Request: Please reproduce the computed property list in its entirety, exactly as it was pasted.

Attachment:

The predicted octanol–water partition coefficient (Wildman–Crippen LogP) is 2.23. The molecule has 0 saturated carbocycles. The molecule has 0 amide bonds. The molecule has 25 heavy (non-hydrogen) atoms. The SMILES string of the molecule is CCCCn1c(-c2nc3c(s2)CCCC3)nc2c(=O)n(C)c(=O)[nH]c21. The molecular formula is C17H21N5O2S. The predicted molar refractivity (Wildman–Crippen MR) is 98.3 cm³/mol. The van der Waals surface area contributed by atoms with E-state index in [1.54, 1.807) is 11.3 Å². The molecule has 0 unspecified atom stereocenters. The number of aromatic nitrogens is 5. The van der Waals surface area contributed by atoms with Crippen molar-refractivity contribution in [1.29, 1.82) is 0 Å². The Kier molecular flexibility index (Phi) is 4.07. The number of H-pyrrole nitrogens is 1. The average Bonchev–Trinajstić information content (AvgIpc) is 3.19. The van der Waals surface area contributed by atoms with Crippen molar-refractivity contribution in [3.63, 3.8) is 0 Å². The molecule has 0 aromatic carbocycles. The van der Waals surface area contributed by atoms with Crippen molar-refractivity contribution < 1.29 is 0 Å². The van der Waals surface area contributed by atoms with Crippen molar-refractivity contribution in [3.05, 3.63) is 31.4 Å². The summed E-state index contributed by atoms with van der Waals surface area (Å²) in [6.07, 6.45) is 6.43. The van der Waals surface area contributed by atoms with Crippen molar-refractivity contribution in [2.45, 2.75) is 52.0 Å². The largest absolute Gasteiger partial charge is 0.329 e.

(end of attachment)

The predicted octanol–water partition coefficient (Wildman–Crippen LogP) is 2.23. The molecule has 0 saturated carbocycles. The molecule has 0 amide bonds. The molecule has 25 heavy (non-hydrogen) atoms. The SMILES string of the molecule is CCCCn1c(-c2nc3c(s2)CCCC3)nc2c(=O)n(C)c(=O)[nH]c21. The molecular formula is C17H21N5O2S. The predicted molar refractivity (Wildman–Crippen MR) is 98.3 cm³/mol. The van der Waals surface area contributed by atoms with E-state index in [1.54, 1.807) is 11.3 Å². The molecule has 0 unspecified atom stereocenters. The number of aromatic nitrogens is 5. The van der Waals surface area contributed by atoms with Crippen molar-refractivity contribution in [1.29, 1.82) is 0 Å². The Kier molecular flexibility index (Phi) is 4.07. The number of H-pyrrole nitrogens is 1. The average Bonchev–Trinajstić information content (AvgIpc) is 3.19. The van der Waals surface area contributed by atoms with Crippen molar-refractivity contribution in [3.63, 3.8) is 0 Å². The molecule has 0 aromatic carbocycles. The van der Waals surface area contributed by atoms with Crippen molar-refractivity contribution < 1.29 is 0 Å². The van der Waals surface area contributed by atoms with Crippen molar-refractivity contribution in [3.05, 3.63) is 31.4 Å². The summed E-state index contributed by atoms with van der Waals surface area (Å²) in [6.07, 6.45) is 6.43. The van der Waals surface area contributed by atoms with Crippen molar-refractivity contribution in [2.45, 2.75) is 52.0 Å². The largest absolute Gasteiger partial charge is 0.329 e.